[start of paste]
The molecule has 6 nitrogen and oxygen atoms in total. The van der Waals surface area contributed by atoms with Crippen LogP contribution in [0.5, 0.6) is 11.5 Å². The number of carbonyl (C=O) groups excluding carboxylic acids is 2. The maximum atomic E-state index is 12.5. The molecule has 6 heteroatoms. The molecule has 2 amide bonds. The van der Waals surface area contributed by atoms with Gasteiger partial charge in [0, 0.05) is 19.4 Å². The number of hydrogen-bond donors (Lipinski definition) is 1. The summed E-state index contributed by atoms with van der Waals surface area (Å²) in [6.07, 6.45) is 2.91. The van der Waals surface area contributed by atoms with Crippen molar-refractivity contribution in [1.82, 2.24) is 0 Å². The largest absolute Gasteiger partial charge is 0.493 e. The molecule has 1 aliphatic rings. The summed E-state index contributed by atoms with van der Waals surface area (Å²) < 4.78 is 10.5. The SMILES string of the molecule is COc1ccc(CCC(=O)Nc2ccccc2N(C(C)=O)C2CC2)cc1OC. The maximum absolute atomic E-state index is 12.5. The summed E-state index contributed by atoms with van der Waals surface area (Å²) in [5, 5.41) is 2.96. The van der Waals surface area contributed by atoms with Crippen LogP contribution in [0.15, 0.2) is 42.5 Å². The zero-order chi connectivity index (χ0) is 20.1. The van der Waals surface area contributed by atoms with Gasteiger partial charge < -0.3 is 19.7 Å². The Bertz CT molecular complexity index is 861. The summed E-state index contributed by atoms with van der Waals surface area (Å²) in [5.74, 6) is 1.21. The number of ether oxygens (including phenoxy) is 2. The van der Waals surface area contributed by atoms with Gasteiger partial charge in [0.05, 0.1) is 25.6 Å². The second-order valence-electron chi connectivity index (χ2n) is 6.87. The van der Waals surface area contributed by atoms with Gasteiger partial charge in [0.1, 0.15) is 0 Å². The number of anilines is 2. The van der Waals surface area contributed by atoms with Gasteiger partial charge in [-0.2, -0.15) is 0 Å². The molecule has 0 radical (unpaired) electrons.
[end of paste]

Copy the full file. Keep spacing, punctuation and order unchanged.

The molecule has 6 nitrogen and oxygen atoms in total. The van der Waals surface area contributed by atoms with Crippen LogP contribution in [0.5, 0.6) is 11.5 Å². The number of carbonyl (C=O) groups excluding carboxylic acids is 2. The maximum atomic E-state index is 12.5. The molecule has 6 heteroatoms. The molecule has 2 amide bonds. The van der Waals surface area contributed by atoms with Gasteiger partial charge in [0, 0.05) is 19.4 Å². The number of hydrogen-bond donors (Lipinski definition) is 1. The summed E-state index contributed by atoms with van der Waals surface area (Å²) in [6.07, 6.45) is 2.91. The van der Waals surface area contributed by atoms with Crippen molar-refractivity contribution in [1.82, 2.24) is 0 Å². The largest absolute Gasteiger partial charge is 0.493 e. The molecule has 1 aliphatic rings. The summed E-state index contributed by atoms with van der Waals surface area (Å²) < 4.78 is 10.5. The SMILES string of the molecule is COc1ccc(CCC(=O)Nc2ccccc2N(C(C)=O)C2CC2)cc1OC. The maximum absolute atomic E-state index is 12.5. The summed E-state index contributed by atoms with van der Waals surface area (Å²) in [5, 5.41) is 2.96. The van der Waals surface area contributed by atoms with Crippen LogP contribution in [0.15, 0.2) is 42.5 Å². The zero-order chi connectivity index (χ0) is 20.1. The van der Waals surface area contributed by atoms with Gasteiger partial charge < -0.3 is 19.7 Å². The Bertz CT molecular complexity index is 861. The summed E-state index contributed by atoms with van der Waals surface area (Å²) in [5.74, 6) is 1.21. The number of ether oxygens (including phenoxy) is 2. The van der Waals surface area contributed by atoms with Gasteiger partial charge in [0.05, 0.1) is 25.6 Å². The second-order valence-electron chi connectivity index (χ2n) is 6.87. The van der Waals surface area contributed by atoms with Gasteiger partial charge in [0.1, 0.15) is 0 Å². The number of anilines is 2. The van der Waals surface area contributed by atoms with Gasteiger partial charge in [-0.2, -0.15) is 0 Å². The molecule has 0 radical (unpaired) electrons.